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Author Topic: Wanted: a comprehensive work regarding Wicca  (Read 1690 times)

Castus

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Wanted: a comprehensive work regarding Wicca
« on: September 20, 2016, 05:07:45 pm »
...specifically a book on the history and theology of Wicca; with an especial focus on British Traditional Wicca. What does TC suggest?

Jenett

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Re: Wanted: a comprehensive work regarding Wicca...
« Reply #1 on: September 20, 2016, 08:48:08 pm »
Quote from: Castus;196488
...specifically a book on the history and theology of Wicca; with an especial focus on British Traditional Wicca. What does TC suggest?

 
For history: a combination of three books:

  • Ronald Hutton's Triumph of the Moon
  • Philip Heseleton's Wiccan Roots: Gerald Gardner and the Modern Witchcraft Revival (his other works, also good)
  • Chas Clifton's Her Hidden Children
Quite possibly also Philip Heselton's Doreen Valiente: Witch. I've read the other three, but not this one, yet. I also found Mary K. Greer's Women of the Golden Dawn extremely useful in getting the esoteric order influences on the development of Wicca to make any kind of sense (despite being a pretty massive tome, it's also very readable if you like biography at all.)

You want the first three books because they deal with different parts of the history: Hutton is basically up through Gardner, Wiccan Roots deals with a different take on some of the Gardner research and is useful for recalibration and an awareness of what data might or might not exist (and Heselton is a thoughtful historian, but not a formal academic, so he considers different things more or less viable than Hutton does.) Clifton covers the American developments.

Margot Adler's Drawing Down the Moon is an interesting counterpoint to Clifton, since it shows some of the other influences on American Pagan practice in the 70s and into the 80s in particular, but most of her focus is not Wiccan.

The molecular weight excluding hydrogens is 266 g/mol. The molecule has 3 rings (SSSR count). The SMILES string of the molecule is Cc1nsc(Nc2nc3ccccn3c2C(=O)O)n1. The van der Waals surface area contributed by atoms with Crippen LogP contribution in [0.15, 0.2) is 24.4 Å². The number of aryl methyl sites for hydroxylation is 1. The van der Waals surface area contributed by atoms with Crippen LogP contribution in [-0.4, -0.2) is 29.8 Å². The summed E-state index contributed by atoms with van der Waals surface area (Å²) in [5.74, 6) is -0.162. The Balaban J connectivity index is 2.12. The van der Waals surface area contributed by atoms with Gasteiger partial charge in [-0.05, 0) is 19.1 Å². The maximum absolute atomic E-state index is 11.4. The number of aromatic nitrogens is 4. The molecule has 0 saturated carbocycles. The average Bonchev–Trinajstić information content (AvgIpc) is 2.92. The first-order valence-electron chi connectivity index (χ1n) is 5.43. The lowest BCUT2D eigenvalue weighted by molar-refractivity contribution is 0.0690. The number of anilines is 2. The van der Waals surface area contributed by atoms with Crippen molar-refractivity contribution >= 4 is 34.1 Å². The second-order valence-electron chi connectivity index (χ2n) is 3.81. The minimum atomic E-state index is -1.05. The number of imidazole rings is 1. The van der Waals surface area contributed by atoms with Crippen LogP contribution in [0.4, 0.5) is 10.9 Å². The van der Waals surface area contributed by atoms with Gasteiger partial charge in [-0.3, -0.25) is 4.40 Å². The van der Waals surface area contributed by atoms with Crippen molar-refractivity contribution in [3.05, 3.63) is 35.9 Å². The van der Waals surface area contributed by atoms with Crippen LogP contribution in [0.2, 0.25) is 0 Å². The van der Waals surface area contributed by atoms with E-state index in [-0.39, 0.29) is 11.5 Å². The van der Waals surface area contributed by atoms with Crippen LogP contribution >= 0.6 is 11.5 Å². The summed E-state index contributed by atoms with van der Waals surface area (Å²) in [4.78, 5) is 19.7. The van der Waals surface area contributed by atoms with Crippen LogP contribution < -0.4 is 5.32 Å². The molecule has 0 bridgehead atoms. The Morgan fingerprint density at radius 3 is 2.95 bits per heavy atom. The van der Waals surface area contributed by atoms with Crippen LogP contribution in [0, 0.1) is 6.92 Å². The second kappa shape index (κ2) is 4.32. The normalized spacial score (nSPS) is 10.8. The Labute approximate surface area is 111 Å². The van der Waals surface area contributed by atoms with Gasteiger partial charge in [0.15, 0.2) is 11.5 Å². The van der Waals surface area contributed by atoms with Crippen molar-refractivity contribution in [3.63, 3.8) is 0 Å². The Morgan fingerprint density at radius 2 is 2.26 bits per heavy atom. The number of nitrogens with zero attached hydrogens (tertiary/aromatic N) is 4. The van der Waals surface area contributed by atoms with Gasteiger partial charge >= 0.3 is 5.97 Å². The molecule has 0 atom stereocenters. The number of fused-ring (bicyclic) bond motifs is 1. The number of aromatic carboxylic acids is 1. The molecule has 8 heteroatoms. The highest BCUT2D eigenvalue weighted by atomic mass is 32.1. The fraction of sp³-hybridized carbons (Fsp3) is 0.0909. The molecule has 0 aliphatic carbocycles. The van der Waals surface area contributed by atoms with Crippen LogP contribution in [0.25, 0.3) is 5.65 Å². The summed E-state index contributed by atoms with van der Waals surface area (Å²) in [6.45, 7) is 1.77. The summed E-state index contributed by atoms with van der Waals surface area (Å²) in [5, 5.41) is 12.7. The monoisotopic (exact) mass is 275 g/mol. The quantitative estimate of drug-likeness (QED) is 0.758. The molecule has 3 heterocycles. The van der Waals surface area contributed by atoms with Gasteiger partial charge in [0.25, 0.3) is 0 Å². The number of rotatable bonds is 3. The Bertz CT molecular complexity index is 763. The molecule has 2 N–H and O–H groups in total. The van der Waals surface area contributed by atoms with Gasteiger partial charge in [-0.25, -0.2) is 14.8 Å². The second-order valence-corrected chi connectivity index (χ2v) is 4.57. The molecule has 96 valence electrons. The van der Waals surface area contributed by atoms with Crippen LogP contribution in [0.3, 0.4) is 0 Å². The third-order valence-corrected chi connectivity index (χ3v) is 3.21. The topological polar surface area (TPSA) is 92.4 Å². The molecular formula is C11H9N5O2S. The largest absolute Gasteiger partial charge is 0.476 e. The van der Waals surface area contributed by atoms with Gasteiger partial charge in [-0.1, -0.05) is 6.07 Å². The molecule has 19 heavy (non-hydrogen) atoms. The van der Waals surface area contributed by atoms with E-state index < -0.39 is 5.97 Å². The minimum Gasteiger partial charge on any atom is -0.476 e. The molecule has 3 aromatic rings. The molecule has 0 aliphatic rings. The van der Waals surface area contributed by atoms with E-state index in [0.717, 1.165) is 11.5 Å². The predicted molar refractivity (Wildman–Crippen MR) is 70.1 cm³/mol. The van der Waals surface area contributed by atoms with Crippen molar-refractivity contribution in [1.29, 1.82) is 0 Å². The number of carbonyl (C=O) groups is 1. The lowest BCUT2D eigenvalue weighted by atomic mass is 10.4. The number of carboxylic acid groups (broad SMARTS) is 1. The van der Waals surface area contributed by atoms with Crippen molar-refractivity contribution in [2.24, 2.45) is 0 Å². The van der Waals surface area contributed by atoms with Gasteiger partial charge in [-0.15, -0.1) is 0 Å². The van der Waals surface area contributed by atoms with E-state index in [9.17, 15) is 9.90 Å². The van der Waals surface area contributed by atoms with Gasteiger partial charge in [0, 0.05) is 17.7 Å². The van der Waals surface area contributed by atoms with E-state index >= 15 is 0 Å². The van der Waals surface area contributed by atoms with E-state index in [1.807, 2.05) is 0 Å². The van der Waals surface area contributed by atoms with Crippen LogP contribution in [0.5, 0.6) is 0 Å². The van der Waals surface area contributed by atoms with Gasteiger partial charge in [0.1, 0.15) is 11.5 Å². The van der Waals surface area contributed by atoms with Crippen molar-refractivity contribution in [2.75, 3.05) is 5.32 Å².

In terms of theology, that's a lot more complicated, since British Traditional Wicca rituals are oathbound, and it's sort of hard to talk about the theology given that.

Various groups have exoteric versions of their materials, and there are some larger scale developments (such as the Pagan Way material) but these shouldn't be taken as equivalent in terms of theology, practice, etc. to oathbound material.

Likewise, since Wicca (including BTW) is focused on shared practice rather than shared belief, talking about theology is complicated because it's quite common to have half a dozen people in circle with half a dozen (or a dozen!) different beliefs about any topic, and their personal theologies may vary, even while they agree to do the same practices in the same way when they're together.

For more general Wiccan-influenced but public materials, I think I'd suggest Ivo Dominguez's Spirit Talk (for discussion of deities and other non-physical beings: note that the tradition Ivo works in works with a wide variety of deities rather than BTW's pair of specific deities with oathbound names, so by definition, the theology comes out a bit differently).

For general materials, I really like Thea Sabin's Wicca for Beginners for giving a sense of how bits of practice fit with things.

Reading publicly accessible materials, seeing what people agree on, and doing a bit of contemplating between the lines is the time honoured way to figure out if it's worth finding people to actually talk to in person about it. The Amber and Jet mailing list on Yahoo has a massive archives with tens of thousands of posts: reading through the more active years of those files can be quite informative about general arcs and outlines.
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